On Tuesday, 2023 growth forecasts were slashed by the World Bank, bringing them down to levels that would mean an economic recession in numerous countries.
This is due to the fact that the conflict between Russia and Ukraine continues, the impact of hikes by central banks intensifies and the major economic engines in the world falter.
According to the development lender, 2023 will see 1.7% growth in the global GDP, which is the slowest increase outside the recessions of 2009 and 2020 since 1993.
In June 2022, the bank published its Global Economic Prospects report in which it had forecast a 3.0% global growth in 2023.
Likewise, the global growth forecast for 2024 had been 2.9% in 2022, but it has now slashed to 2.7%.
In addition, it also said that there would be less than 2% average growth in the period from 2020 to 2024, which would be the slowest pace of growth in five years since 1960.
According to the bank, advanced economies, such as those of the eurozone and the United States, will see major slowdowns, as it slashed its forecast for both by 0.5%.
This could be an indicator of a new global recession within three years of the last one.
The bank said that the economic conditions are already very fragile and any new adverse development could drive the global economy into a recession.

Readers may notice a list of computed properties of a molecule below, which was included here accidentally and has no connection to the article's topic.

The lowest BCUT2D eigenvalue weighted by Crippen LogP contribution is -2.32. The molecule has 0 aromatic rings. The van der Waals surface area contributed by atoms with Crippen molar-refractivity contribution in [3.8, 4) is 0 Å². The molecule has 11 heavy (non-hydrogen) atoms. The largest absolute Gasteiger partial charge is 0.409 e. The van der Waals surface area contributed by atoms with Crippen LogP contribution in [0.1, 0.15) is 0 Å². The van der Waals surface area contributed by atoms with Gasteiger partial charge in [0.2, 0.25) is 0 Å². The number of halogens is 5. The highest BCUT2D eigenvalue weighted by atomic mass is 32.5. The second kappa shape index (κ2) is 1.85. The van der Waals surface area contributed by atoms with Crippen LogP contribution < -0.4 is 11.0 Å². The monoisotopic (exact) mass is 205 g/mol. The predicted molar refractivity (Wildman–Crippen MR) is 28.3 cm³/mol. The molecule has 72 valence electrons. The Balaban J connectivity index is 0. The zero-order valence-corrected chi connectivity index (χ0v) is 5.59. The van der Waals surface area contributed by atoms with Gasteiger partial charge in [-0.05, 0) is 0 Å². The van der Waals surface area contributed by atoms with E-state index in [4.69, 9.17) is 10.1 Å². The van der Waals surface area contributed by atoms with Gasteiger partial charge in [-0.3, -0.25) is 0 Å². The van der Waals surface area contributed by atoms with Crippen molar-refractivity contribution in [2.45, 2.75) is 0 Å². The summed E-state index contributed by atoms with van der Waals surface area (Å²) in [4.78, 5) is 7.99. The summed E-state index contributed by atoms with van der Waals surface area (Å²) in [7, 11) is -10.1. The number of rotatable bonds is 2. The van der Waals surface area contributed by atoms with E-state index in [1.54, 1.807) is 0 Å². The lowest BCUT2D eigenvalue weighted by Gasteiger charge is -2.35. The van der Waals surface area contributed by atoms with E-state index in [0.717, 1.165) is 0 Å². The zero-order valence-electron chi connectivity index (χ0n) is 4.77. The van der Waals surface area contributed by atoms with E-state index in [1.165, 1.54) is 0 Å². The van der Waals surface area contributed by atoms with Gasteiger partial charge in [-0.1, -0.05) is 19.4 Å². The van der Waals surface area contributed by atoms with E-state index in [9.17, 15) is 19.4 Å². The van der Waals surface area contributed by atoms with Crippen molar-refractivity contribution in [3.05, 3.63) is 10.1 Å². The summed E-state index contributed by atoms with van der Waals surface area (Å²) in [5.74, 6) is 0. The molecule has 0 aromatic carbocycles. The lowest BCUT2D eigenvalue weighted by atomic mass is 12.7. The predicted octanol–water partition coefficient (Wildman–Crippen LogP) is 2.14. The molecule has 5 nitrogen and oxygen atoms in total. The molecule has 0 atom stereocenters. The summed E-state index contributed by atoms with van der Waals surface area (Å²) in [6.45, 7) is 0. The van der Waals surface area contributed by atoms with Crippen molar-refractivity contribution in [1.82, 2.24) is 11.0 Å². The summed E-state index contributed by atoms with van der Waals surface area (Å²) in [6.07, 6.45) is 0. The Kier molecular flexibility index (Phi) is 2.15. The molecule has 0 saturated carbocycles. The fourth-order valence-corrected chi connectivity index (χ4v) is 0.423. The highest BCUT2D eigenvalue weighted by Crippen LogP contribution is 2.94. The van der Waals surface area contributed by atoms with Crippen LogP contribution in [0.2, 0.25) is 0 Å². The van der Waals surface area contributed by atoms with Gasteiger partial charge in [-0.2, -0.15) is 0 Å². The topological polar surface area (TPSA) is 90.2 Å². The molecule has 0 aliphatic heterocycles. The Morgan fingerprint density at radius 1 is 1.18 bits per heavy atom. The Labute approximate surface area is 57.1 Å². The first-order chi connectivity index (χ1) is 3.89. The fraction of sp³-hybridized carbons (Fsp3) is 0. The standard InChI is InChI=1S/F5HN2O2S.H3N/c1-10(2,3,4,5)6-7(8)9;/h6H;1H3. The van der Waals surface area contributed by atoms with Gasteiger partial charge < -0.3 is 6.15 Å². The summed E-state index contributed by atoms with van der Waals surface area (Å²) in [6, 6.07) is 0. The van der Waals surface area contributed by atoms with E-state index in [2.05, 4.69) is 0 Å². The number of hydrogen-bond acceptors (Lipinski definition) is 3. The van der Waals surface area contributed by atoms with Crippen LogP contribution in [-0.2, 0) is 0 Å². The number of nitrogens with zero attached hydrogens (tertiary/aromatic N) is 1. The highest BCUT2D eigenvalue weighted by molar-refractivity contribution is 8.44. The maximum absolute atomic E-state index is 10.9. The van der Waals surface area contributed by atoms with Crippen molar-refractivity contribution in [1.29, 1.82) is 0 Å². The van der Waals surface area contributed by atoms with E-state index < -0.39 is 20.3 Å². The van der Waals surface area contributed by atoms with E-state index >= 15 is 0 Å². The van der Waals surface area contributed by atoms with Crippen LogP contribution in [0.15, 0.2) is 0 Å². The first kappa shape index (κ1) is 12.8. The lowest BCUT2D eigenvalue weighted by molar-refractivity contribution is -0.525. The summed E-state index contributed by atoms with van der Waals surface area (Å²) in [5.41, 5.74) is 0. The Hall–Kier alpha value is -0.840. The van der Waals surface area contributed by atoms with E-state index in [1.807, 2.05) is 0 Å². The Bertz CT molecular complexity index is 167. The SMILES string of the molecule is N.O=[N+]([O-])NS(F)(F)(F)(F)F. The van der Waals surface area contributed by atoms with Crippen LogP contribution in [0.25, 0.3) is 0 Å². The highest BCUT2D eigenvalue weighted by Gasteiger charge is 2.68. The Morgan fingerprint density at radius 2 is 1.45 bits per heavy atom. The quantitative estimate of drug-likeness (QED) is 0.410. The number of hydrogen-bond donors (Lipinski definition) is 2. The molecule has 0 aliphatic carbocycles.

These developments could include rising geopolitical tensions, a resurgence in the COVID-19 pandemic, hotter-than-expected inflation, and big interest rate hikes to dampen it.
The World Bank said that developing and emerging market economies would take the hardest hit due to the bleak outlook because they have weak income growth, depreciating currencies, and hefty debt burdens.
Plus, business investment will also slow down, as the forecast puts it at a growth rate of 3.5%, which is less than half of the rate seen in the previous two decades.
David Malpass, the President of the World Bank, said that the reversals in infrastructure, poverty, health, and education are already damaging, as are the rising demands from climate change.
However, he added that it would get worse due to weakness in business investment and growth.
2022 saw the growth in China drop to 2.7%, which is the second slowest since the 1970s, as investment, production, and consumption all took a hit due to drought, turmoil in the property market, and its zero-COVID policy.
The World Bank report said that China’s economy was likely to see a rebound this year to 4.3%, but this is still lower than June’s forecast because of the falling external demand and surging COVID cases.
It was also noted that inflationary pressures had begun coming down at the end of 2022, as commodity and energy prices fell, but also warned that there could still be supply disruptions and core inflation may remain elevated.
This could drive central banks to continue hiking interest rates, which would only make the global slowdown worse.